Microsoft Joins Hybrid Memory Cube Consortium, Which Aims to Break Down Memory Wall
(BOISE, IDAHO AND SAN JOSE, CALIF.–Korea Newswire)
May 9, 2012 — The Hybrid Memory Cube Consortium (HMCC), led by Micron Technology, Inc. (Nasdaq:MU), and Samsung Electronics Co., Ltd., today announced that Microsoft Corp. has joined the consortium. The HMCC is a collaboration of original equipment manufacturers (OEMs), enablers and integrators who are cooperating to develop and implement an open interface standard for an innovative new memory technology called the Hybrid Memory Cube (HMC). Micron and Samsung, the initial developing members of the HMCC, are working closely with Altera, IBM, Open-Silicon, Xilinx and now Microsoft to accelerate widespread industry adoption of HMC technology.
The technology will enable highly efficient memory solutions for applications ranging from industrial products to high-performance computing and large-scale networking. The HMCC’s team of developers plans to deliver a draft interface specification to a growing number of “adopters” that are joining the consortium. Then, the combined team of developers and adopters will refine the draft and release a final interface specification at the end of this year.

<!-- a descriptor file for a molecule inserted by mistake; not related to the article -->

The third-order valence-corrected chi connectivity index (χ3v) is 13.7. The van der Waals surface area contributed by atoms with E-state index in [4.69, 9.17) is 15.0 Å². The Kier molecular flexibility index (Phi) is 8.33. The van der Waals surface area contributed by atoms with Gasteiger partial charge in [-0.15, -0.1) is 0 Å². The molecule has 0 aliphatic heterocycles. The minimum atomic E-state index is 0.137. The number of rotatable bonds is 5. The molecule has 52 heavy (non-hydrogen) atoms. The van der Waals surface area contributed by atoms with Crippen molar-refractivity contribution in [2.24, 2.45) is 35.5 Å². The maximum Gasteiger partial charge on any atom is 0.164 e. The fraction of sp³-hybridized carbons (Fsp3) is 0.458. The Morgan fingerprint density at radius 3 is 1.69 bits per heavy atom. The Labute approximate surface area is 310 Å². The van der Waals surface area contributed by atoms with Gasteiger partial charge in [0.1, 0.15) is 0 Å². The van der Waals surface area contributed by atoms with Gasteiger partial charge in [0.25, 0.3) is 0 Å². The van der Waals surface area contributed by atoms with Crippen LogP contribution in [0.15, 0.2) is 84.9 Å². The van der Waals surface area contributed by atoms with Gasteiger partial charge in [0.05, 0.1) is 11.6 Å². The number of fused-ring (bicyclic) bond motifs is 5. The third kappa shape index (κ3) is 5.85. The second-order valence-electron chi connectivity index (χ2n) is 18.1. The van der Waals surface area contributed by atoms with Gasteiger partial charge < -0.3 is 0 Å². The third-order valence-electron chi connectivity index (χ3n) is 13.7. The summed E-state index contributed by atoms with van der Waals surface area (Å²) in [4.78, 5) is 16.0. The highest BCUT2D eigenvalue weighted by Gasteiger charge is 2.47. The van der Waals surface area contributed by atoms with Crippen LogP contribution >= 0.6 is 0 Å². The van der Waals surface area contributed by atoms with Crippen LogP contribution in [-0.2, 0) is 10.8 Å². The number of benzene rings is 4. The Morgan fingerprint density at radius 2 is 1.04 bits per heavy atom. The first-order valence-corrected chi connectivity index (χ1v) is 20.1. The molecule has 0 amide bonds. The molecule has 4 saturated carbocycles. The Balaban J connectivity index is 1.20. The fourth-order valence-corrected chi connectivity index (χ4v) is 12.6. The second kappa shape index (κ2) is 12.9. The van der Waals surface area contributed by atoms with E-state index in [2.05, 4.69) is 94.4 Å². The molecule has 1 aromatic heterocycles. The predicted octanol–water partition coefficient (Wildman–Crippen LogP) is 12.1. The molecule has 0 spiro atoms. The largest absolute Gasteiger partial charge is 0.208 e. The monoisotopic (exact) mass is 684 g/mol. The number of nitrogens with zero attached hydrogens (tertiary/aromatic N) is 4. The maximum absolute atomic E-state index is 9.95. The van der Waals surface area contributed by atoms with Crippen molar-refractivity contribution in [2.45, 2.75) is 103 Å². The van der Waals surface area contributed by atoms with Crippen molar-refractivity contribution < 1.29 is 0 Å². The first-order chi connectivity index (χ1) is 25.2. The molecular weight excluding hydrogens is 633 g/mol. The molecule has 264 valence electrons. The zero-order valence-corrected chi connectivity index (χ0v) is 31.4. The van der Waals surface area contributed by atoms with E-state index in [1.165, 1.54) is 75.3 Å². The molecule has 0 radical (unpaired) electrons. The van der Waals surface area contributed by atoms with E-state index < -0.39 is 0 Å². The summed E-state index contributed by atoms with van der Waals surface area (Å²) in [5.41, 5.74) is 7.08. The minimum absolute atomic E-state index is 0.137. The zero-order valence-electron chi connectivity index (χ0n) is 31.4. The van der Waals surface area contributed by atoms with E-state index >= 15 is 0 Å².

Adopter membership in the HMCC is available to any company interested in joining the consortium and participating in the specification development. The HMCC has responded to interest from more than 75 prospective adopters.
As envisioned, HMC capabilities will leap beyond current and near-term memory architectures in the areas of performance, packaging and power efficiencies, offering a major shift from present memory technology. By opening new doors for developers, manufacturers and architects, the consortium is committed to making HMC a new standard in high-performance memory technology.
“HMC technology represents a major step forward in the direction of increasing memory bandwidth and performance, while decreasing the energy and latency needed for moving data between the memory arrays and the processor cores, ” said KD Hallman, General Manager of Microsoft Strategic Software/Silicon Architectures. “Harvesting this solution for various future systems could lead to better and/or novel digital experiences.”
One of the primary challenges facing the industry — and a key motivation for forming the HMCC — is that the memory bandwidth required by high-performance computers and next-generation networking equipment has increased beyond what conventional memory architectures can provide. The term “memory wall” has been used to describe this dilemma. Breaking through the memory wall requires architecture such as the HMC that can provide increased density and bandwidth at significantly reduced power consumption.
Additional information, technical specifications, tools and support for adopting the technology can be found at http://www.hybridmemorycube.org.